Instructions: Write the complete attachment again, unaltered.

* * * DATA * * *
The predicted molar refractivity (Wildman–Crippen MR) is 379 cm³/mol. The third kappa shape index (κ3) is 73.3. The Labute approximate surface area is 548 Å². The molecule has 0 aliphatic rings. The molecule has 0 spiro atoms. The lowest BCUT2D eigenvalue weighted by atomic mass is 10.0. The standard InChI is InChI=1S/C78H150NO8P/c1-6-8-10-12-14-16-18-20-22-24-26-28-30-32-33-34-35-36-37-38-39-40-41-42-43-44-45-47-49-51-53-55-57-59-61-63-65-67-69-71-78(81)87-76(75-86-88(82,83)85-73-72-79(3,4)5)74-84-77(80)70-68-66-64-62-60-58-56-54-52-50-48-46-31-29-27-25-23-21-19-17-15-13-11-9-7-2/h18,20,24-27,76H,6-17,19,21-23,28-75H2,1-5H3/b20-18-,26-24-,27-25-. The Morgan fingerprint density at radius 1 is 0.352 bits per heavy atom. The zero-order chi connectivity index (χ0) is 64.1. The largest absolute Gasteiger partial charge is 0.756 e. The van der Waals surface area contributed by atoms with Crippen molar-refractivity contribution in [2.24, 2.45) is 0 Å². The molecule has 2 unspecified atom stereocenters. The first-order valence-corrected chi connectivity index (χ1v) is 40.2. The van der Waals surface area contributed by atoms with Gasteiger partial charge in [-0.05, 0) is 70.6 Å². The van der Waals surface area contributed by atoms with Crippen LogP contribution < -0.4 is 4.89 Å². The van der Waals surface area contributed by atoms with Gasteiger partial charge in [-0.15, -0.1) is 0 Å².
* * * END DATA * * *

The predicted molar refractivity (Wildman–Crippen MR) is 379 cm³/mol. The third kappa shape index (κ3) is 73.3. The Labute approximate surface area is 548 Å². The molecule has 0 aliphatic rings. The molecule has 0 spiro atoms. The lowest BCUT2D eigenvalue weighted by atomic mass is 10.0. The standard InChI is InChI=1S/C78H150NO8P/c1-6-8-10-12-14-16-18-20-22-24-26-28-30-32-33-34-35-36-37-38-39-40-41-42-43-44-45-47-49-51-53-55-57-59-61-63-65-67-69-71-78(81)87-76(75-86-88(82,83)85-73-72-79(3,4)5)74-84-77(80)70-68-66-64-62-60-58-56-54-52-50-48-46-31-29-27-25-23-21-19-17-15-13-11-9-7-2/h18,20,24-27,76H,6-17,19,21-23,28-75H2,1-5H3/b20-18-,26-24-,27-25-. The Morgan fingerprint density at radius 1 is 0.352 bits per heavy atom. The zero-order chi connectivity index (χ0) is 64.1. The largest absolute Gasteiger partial charge is 0.756 e. The van der Waals surface area contributed by atoms with Crippen molar-refractivity contribution in [2.24, 2.45) is 0 Å². The molecule has 2 unspecified atom stereocenters. The first-order valence-corrected chi connectivity index (χ1v) is 40.2. The van der Waals surface area contributed by atoms with Gasteiger partial charge in [-0.05, 0) is 70.6 Å². The van der Waals surface area contributed by atoms with Crippen LogP contribution < -0.4 is 4.89 Å². The van der Waals surface area contributed by atoms with Gasteiger partial charge in [-0.15, -0.1) is 0 Å².